Perhaps one of the best revelations of the Mailer’s films are his own towering performances, notably in his second film, "Beyond the Law." Shot with the same visual intensity as "Wild 90," "Beyond the Law" cuts back and forth from a double date at a bar and the bad neighborhood police station, where the cice squad interrogates the night's murderers, prostitutes, and hippies. Here, Mailer plays the precinct’s lieutenant, Xavier Pope, sporting an intense over-the-top Irish accent and soulless eyes. Given Mailer’s encounters with the police during the 1960s (most notably covered in his non-fiction novel "The Armies of the Night"), it’s fascinating to see Mailer cast himself as an embodiment of evil, allowing the brutality throughout the night (though apologizing for it when the mayor comes to visit in a very amusing scene). Mailer’s accent may waver throughout the film, but his conviction to his performance is revelatory, especially between late scenes with his wife (Beverly Bently) in which the tables turn and he becomes the victim of accusation.
Perhaps inspired by Shirley Clarke’s "The Connection" (which is out now in a stunning new restoration), all three Mailer films feature some breakdown of the fourth wall. In "Wild 90" and "Beyond the Law," the last scene of both features Mailer directly addressing the camera (in "Wild 90," his character talks about his favorite author, “Norm the Mall, Norman Mailer,” in a highly egotistical but unnervingly amusing scene). But "Maidstone" takes this self-examination to a completely different level. The film’s premise is more than tantalizing: Mailer plays Norman T. Kingsley, a film director and candidate for President of the United States (Mailer was preparing his own run for New York mayor at the time). Described by another character as “The American Buñuel,” early scenes of "Maidstone" feature Kingsley interviewing actresses for roles in his remake of "Belle De Jour," asking them questions that more than toe line toward sexual harassment. Is this Kingsley or Mailer? "Maidstone" never makes it quite clear, and is perhaps all the more fascinating because it refuses easy answers. Shot in the Hamptons, the film is a hodgepodge of insanity of sex, drugs, and blunt politics, and occasionally makes Dennis Hopper’s "The Last Movie" seem tame. It’s truly experimental at points -- one sequence felt like it could have been ripped from Malick’s "The Tree of Life" in its abstraction shots of people and landscapes, though the soundtrack is instead set to the sounds of a woman during intercourse.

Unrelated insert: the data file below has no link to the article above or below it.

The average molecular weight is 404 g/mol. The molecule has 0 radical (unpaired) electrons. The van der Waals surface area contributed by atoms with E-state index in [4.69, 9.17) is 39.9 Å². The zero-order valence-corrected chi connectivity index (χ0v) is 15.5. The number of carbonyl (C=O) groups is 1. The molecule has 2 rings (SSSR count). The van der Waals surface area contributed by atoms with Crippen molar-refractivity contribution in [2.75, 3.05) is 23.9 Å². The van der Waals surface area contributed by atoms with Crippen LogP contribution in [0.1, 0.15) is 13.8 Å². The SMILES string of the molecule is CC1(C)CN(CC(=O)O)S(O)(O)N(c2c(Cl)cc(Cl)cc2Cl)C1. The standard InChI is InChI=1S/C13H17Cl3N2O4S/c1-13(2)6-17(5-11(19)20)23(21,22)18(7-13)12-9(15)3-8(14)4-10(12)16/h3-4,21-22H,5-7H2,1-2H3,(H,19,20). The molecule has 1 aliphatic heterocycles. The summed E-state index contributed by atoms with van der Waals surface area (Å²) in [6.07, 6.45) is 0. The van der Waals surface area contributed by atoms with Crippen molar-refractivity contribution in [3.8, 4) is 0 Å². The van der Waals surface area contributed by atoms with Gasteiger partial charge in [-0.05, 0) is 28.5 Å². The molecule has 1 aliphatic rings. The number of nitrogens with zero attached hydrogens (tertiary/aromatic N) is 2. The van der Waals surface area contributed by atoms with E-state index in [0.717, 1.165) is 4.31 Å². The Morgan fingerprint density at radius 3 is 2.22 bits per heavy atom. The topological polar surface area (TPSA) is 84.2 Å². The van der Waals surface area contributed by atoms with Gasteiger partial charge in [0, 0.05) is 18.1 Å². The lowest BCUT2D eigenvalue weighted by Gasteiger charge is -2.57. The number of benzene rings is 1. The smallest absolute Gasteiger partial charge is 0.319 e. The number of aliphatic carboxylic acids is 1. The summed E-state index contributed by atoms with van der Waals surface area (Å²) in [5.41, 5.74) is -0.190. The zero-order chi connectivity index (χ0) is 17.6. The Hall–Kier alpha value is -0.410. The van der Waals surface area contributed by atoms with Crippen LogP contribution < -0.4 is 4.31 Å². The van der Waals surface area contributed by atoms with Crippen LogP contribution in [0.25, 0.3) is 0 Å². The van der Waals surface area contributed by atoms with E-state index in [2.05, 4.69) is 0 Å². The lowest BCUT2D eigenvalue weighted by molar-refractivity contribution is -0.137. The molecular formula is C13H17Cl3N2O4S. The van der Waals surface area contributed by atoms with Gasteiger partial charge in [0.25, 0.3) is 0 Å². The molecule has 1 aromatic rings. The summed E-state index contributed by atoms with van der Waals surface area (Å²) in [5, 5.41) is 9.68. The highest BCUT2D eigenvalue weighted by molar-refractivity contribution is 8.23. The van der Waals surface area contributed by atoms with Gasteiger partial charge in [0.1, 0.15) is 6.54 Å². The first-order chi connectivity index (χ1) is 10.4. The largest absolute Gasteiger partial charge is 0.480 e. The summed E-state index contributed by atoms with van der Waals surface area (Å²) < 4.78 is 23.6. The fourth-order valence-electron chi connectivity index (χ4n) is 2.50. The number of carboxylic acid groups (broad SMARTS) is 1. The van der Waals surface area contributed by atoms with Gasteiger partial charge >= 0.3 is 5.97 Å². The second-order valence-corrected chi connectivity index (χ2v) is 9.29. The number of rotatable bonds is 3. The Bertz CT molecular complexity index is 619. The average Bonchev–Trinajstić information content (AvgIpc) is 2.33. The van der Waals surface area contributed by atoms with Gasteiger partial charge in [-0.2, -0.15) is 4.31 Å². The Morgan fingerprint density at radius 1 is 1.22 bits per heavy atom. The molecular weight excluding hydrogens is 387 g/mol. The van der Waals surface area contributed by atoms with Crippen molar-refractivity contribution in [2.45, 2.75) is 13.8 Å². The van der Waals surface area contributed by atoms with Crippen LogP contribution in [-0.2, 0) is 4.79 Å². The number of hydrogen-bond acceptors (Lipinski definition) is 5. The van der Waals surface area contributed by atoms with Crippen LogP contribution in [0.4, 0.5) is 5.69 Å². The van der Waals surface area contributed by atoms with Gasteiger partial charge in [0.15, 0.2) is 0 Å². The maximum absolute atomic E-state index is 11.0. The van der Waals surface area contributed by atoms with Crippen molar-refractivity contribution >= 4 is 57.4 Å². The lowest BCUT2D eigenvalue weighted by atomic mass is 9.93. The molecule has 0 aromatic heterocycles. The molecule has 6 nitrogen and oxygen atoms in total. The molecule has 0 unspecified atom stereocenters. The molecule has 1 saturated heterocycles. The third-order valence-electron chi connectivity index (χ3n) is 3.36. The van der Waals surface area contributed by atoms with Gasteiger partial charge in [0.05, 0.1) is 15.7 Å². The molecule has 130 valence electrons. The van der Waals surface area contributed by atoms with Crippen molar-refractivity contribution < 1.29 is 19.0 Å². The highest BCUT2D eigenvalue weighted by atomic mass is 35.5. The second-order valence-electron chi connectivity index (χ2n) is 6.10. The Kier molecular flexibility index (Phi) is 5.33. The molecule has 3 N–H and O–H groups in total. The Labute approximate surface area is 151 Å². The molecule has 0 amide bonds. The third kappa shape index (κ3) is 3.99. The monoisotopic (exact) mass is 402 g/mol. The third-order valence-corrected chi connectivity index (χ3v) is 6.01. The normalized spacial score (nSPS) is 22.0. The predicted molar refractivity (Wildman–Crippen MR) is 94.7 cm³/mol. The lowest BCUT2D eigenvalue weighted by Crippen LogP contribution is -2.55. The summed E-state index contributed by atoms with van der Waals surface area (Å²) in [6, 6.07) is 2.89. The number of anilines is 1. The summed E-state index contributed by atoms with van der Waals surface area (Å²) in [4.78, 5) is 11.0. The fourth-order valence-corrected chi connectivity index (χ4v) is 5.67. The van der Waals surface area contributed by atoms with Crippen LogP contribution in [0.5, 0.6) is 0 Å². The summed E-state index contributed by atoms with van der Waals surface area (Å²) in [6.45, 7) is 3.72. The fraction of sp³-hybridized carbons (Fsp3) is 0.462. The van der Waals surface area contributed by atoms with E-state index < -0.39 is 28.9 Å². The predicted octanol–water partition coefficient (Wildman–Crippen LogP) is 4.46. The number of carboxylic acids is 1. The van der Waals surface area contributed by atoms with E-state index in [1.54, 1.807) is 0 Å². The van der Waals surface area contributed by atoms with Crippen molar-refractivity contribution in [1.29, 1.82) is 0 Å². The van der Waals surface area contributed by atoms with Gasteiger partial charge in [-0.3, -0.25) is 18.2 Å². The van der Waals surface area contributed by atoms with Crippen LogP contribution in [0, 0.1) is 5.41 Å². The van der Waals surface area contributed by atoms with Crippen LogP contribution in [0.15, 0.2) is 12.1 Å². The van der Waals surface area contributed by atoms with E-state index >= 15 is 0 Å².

It feels like such a shame to minimize Mailer’s film career into one infamous scene, but the climax of "Maidstone" is a cinematic shot to the gut. Rip Torn ("The Man Who Fell to Earth," "Forty Shades of Blue") plays Kingsley’s brother and also leader of a rebel group that invades the set of his film. "Maidstone" features a running subplot about a possible assassination attempt on Kingsley and Torn, having fought arduously with Mailer during the film’s troubled production, decided he was going to give the film its deserved ending. Torn viciously attacks Mailer, neither actually playing their “characters,” and have an intense debate over the authenticity of the entire picture while beating each other almost to death. “Isn’t this what you want, Norman?” Torn repeatedly asks. The film ends after this scene, leaving any idea of what "Maidstone" was even attempting to do as a picture a bit of an enigma, but the sheer audacity of the camera crew to keep filming is the type of shock Mailer loved to create with his cinema. His films weren’t made to be clean, well-articulated expressions, but instead visceral documentts of a time and a place, one truly mad-capped through his own quixotic mind.
"Maidstone And Other Films By Norman Mailer" is out now.